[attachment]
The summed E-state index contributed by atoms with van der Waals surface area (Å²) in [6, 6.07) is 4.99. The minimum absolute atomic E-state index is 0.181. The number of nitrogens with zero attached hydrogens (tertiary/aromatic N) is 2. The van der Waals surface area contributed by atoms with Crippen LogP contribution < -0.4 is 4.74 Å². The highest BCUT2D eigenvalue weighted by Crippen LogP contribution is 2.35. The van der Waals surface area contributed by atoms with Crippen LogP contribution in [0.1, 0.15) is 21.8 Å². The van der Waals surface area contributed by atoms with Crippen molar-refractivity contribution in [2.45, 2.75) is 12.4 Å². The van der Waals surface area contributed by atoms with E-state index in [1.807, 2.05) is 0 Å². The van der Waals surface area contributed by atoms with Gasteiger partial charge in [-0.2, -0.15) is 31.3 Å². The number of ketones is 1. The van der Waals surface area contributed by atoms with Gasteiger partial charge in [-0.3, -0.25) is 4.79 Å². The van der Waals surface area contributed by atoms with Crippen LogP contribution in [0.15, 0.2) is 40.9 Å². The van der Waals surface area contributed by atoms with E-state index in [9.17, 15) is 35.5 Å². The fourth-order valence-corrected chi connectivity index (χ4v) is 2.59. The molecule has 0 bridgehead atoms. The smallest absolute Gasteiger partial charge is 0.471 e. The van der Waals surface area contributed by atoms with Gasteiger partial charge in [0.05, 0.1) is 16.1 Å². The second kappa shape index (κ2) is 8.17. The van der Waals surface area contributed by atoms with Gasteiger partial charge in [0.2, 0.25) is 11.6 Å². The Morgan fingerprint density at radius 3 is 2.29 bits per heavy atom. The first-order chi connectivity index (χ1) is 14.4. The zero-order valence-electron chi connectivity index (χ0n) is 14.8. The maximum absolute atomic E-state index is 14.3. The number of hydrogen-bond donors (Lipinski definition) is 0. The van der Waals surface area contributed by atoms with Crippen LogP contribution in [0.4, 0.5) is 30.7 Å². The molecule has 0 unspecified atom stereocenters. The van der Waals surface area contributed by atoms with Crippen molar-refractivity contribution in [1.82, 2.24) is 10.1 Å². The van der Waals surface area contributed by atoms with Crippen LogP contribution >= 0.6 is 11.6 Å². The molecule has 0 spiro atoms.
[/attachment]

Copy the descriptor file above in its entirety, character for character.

The summed E-state index contributed by atoms with van der Waals surface area (Å²) in [6, 6.07) is 4.99. The minimum absolute atomic E-state index is 0.181. The number of nitrogens with zero attached hydrogens (tertiary/aromatic N) is 2. The van der Waals surface area contributed by atoms with Crippen LogP contribution < -0.4 is 4.74 Å². The highest BCUT2D eigenvalue weighted by Crippen LogP contribution is 2.35. The van der Waals surface area contributed by atoms with Crippen LogP contribution in [0.1, 0.15) is 21.8 Å². The van der Waals surface area contributed by atoms with Crippen molar-refractivity contribution in [2.45, 2.75) is 12.4 Å². The van der Waals surface area contributed by atoms with E-state index in [1.807, 2.05) is 0 Å². The van der Waals surface area contributed by atoms with Gasteiger partial charge in [-0.2, -0.15) is 31.3 Å². The number of ketones is 1. The van der Waals surface area contributed by atoms with Gasteiger partial charge in [-0.3, -0.25) is 4.79 Å². The van der Waals surface area contributed by atoms with Crippen LogP contribution in [0.15, 0.2) is 40.9 Å². The van der Waals surface area contributed by atoms with E-state index in [9.17, 15) is 35.5 Å². The fourth-order valence-corrected chi connectivity index (χ4v) is 2.59. The molecule has 0 bridgehead atoms. The smallest absolute Gasteiger partial charge is 0.471 e. The van der Waals surface area contributed by atoms with Gasteiger partial charge in [0.05, 0.1) is 16.1 Å². The second kappa shape index (κ2) is 8.17. The van der Waals surface area contributed by atoms with Gasteiger partial charge in [0.2, 0.25) is 11.6 Å². The Morgan fingerprint density at radius 3 is 2.29 bits per heavy atom. The first-order chi connectivity index (χ1) is 14.4. The zero-order valence-electron chi connectivity index (χ0n) is 14.8. The maximum absolute atomic E-state index is 14.3. The number of hydrogen-bond donors (Lipinski definition) is 0. The van der Waals surface area contributed by atoms with Crippen LogP contribution in [0.4, 0.5) is 30.7 Å². The molecule has 0 unspecified atom stereocenters. The van der Waals surface area contributed by atoms with Crippen molar-refractivity contribution in [1.82, 2.24) is 10.1 Å². The van der Waals surface area contributed by atoms with Crippen LogP contribution >= 0.6 is 11.6 Å². The molecule has 0 spiro atoms.